Even as the federal government acted on several fronts to restrict the ability of local governments to control handguns, a recent study from Milwaukee, Wisconsin shows the public health benefits of local action. In an article in the September 2006 Journal of Urban Health, researchers from the Center for Gun Policy and Research at the Johns Hopkins School of Public Health assessed the consequences of a decision by a gun store in Milwaukee to stop advertising Saturday night specials, cheap handguns frequently used in crimes. Prior to May 1999, a single gun store sold more than half of the guns recovered from criminals in Milwaukee. On May 10, 1999, the store decided to stop selling small, inexpensive handguns popular with criminals. According to the authors, over the next year, the “changed sales policy was associated with a 96% decrease in recently sold, small, inexpensive handguns used in crime in Milwaukee, a 73% decrease in crime guns recently sold by this dealer, and a 44% decrease in the flow of all new, trafficked guns to criminals in Milwaukee.”

The Marin Institute Takes On Big Alcohol and Wins!

In September 2006, San Francisco’s Bay Area Rapid Transit District (BART) board of directors voted to reverse their previous decision prohibiting alcohol advertising on BART buses and trains. Following this announcement, alcohol industry watchdog, The Marin Institute, took quick action and launched a campaign to get BART to reinstate the ban. The Marin Institute noted that while BART officials pointed to the increased revenues that would be associated with the alcohol ads, they neglected to mention that allowing such ads would further expose young people to alcohol industry marketing.

Two recent studies have noted that alcohol industry advertising has a strong effect on youth and contributes to underage drinking. In January of 2006, the American Medical Association’s Archives of Pediatrics and Adolescent Medicine published a study by Snyder et al which found that the number of alcohol ads viewed was positively associated with the amount of alcohol consumed by youth. Each advertisement viewed raised the number of drinks consumed by 1%.

In December of 2006, the American Academy of Pediatrics (AAP) released a statement expressing serious concern about the effects of corporate marketing on youth. The AAP noted that youth view an estimated 40,000 advertisements per year and that exposure to advertising from the food, beverage, tobacco, and alcohol industries may significantly contribute to obesity, poor nutrition, alcohol, and tobacco use in young people. According to the AAP, youth spend an estimated $180 billion per year and influence an additional $200 billion of their parents’ spending per year. As a result, advertisers consider young people to be an important market and seek new and creative ways to reach them. With regard to alcohol, the AAP argued that with $5.7 billion spent per year on advertising and promotion, and an estimated 2,000 beer and wine commercials viewed annually, exposure to alcohol industry advertising “represents a significant risk factor” for youth. Referring to the fact that minority neighborhoods have five times the number of alcohol billboards as do white neighborhoods, the AAP further noted that youth of color may be particularly at risk.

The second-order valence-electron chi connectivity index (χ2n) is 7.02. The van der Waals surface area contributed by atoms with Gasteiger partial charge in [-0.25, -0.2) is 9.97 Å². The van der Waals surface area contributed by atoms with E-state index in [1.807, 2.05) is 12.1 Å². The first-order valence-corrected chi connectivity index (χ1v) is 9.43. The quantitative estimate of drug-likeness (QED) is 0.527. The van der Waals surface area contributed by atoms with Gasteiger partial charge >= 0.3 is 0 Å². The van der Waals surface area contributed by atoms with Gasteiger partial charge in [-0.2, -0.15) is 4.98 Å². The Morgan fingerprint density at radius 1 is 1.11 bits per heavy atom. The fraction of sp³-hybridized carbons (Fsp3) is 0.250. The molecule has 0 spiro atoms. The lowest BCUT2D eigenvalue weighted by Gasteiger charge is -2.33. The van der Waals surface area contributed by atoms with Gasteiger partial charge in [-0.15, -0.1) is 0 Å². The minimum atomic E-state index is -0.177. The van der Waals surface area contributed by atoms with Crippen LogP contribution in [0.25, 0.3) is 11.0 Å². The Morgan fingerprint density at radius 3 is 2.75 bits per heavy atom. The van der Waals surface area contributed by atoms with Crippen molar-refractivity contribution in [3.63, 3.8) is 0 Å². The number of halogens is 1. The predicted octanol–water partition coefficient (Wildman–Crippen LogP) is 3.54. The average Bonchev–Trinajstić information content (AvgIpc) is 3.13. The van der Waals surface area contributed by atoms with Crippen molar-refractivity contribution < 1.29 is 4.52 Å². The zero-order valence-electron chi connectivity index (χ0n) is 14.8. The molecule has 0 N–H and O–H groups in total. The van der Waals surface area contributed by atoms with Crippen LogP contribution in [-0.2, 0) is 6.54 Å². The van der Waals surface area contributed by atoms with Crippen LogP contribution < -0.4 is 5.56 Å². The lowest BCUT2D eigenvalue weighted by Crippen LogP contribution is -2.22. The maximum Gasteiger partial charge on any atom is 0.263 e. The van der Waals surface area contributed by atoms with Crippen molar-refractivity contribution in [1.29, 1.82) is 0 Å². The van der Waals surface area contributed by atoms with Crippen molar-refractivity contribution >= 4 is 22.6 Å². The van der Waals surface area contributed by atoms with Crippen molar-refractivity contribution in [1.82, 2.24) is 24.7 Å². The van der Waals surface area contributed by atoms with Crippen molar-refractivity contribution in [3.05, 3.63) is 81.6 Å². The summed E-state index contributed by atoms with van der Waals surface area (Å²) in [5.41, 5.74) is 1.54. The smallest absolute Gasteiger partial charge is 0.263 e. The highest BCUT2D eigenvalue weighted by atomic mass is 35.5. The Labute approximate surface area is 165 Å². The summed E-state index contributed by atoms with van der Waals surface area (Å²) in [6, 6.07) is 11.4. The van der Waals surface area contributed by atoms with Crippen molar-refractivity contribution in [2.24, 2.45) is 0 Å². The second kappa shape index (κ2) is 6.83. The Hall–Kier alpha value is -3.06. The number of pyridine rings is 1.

Pointing to the risks for youth associated with alcohol industry marketing, on December 7, 2006 the Marin Institute and Bay Area community leaders came out to oppose BART’s decision. Because of the strength of their coalition and the size of their turnout, the BART board of directors reversed its decision to allow alcohol advertising on Bay Area buses and trains.

After their victory with BART, the Marin Institute continued to address outdoor alcohol advertising in San Francisco. In January of this year, the organization issued a report stating that CBS Outdoor, the nation’s largest outdoor advertiser and owner of outdoor advertising space in San Francisco, had blatantly disregarded voluntary alcohol advertising codes as well as its contract with the City’s Municipal Transportation Agency (MUNI) by placing alcohol advertisements near schools. The Marin Institute surveyed three of San Francisco’s school districts and found 15 alcohol ads on public transit shelters. Ads were also found near playgrounds and churches.

The Marin Institute stated in the report, “Extrapolating to the entire city (all 11 districts), we conservatively estimate that at least 55 ads are in direct violation of the CBS Outdoor and MTA contract. Furthermore, we conservatively estimate at least 81 violations of both contract and national standards city wide.”